Additionally, greenhouse gas emissions reflect efforts to reduce CO2 through co-generation (calculated by multiplying the amount after deducting the CO2 emission factor for all power sources from the CO2 emission factor for thermal power generation by the amount of power generated through co-generation).

CO2 conversion coefficient

  Japan Regions outside Japan
Purchased electricity 0.37t-CO2/MWh
City gas 2.16t-CO2/thousand Nm3 2.08t-CO2/thousand Nm3
LPG 3.00t-CO2/t 2.83t-CO2/t
Kerosene 2.53t-CO2/kL 2.52t-CO2/kL
Heavy oil 2.70t-CO2/kL 2.94t-CO2/kL
Diesel oil 2.64t-CO2/kL 2.68t-CO2/kL

  • The power coefficient for regions outside Japan is calculated using country data from 2000 released by the International Energy Agency (IEA) in 2013.

[ Boundary of reporting ]

  • Toyota Boshoku: Global Mainstay Hub, plants and offices in Japan (17 plants)
  • Japan affiliates: Production entities (9 companies), others (6 companies)
  • The Americas region: Regional Management & Collaboration Hub (1 company), production sites (10 companies)
  • China region: Regional Management & Collaboration Hub (1 company), production sites (11 companies)
  • Asia & Oceania region: Regional Management & Collaboration Hub (1 company), production sites (11 companies)
  • Europe & Africa region: Regional Management & Collaboration Hub (1 company), production sites (8 companies)

Energy consumption and CO2 emissions (Scope 1 and 2) of the Toyota Boshoku group released on our website have been independently assured by KPMG AZSA Sustainability Co., Ltd. Please see the Independent Assurance Report for more detailed information.

Scope 3* (Supply Chain Management)

Toyota Boshoku has commenced to calculate the CO2 emission of whole Toyota Boshoku’s supply chain in order to reduce the CO2 emission from our whole business activities since FY2013.
Next, we will improve the precision of calculating method, and proceed to reduce CO2 emission after we evaluate the CO2 emission of each category in our whole business activities.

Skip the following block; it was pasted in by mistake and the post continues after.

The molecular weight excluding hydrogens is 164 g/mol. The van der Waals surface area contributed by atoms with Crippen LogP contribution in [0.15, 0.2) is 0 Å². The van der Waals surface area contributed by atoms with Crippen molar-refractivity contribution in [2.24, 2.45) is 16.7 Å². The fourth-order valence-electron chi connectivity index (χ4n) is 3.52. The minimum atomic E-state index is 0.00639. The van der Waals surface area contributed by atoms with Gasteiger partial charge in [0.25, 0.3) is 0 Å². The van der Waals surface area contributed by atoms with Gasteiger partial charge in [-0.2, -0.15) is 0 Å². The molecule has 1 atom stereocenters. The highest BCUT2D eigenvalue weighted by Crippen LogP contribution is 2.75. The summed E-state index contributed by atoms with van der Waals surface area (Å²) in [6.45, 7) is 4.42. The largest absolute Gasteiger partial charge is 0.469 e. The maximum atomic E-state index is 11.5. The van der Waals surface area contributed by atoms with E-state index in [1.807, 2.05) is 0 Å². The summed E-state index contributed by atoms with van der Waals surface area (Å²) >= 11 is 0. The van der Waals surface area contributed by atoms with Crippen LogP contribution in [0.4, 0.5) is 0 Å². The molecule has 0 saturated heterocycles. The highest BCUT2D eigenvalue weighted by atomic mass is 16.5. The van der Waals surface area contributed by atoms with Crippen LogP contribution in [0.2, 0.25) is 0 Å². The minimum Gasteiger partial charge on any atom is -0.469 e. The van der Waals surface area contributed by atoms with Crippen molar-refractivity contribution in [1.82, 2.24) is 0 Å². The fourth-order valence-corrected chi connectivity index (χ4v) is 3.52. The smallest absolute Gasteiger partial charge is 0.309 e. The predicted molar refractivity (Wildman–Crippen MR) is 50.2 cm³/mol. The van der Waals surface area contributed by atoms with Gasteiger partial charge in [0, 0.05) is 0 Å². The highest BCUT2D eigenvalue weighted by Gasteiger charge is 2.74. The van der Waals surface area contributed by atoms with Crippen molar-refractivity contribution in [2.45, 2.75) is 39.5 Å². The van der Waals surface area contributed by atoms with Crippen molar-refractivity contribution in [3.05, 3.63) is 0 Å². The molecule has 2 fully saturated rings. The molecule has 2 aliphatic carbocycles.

Figure:Scope 3 (Supply Chain Management)
  • Scope 3:CO2 in both Upstream and Downstream in business
    [Upstream] CO2 by supply of material, transportation and employees’ transfer
    [Downstream] CO2 by using and end-of-life treatment of sold products

Scope 3 emissions of Toyota Boshoku

(Unit : thousand t-CO2)

Sort Category Explanation of each category Calculation basis Emission
Upstream 1. Purchased Goods & Services CO2 by producing the purchased or supplied materials and parts Σ {(Price of purchased materials and products) × Emission intensity*1} 4,312 Assurance symbol
2. Capital goods CO2 generated in the construction and manufacture of the company’s own Capital goods (building & equipment, etc.) Σ {(Increased monetary amount of property, plant and equipment in report year) × (Emission intensity*1)} 158
3. Fuel & Energy-related Activities Not Included in SCOPE 1 or 2 CO2 by producing and transporting the purchased fuel & manufacturing stage of purchased electricity and heat Σ {(Fuel consumption amount) × (Emission intensity*2)} + Σ {(Electricity consumption amount) x (Emission intensity*1)} 11 Assurance symbol
4. Upstream Transportation & Distribution CO2 by transporting and distributing of receiving and shipping parts to Toyota Boshoku CO2 emissions amount associated with distribution by Toyota Boshoku 7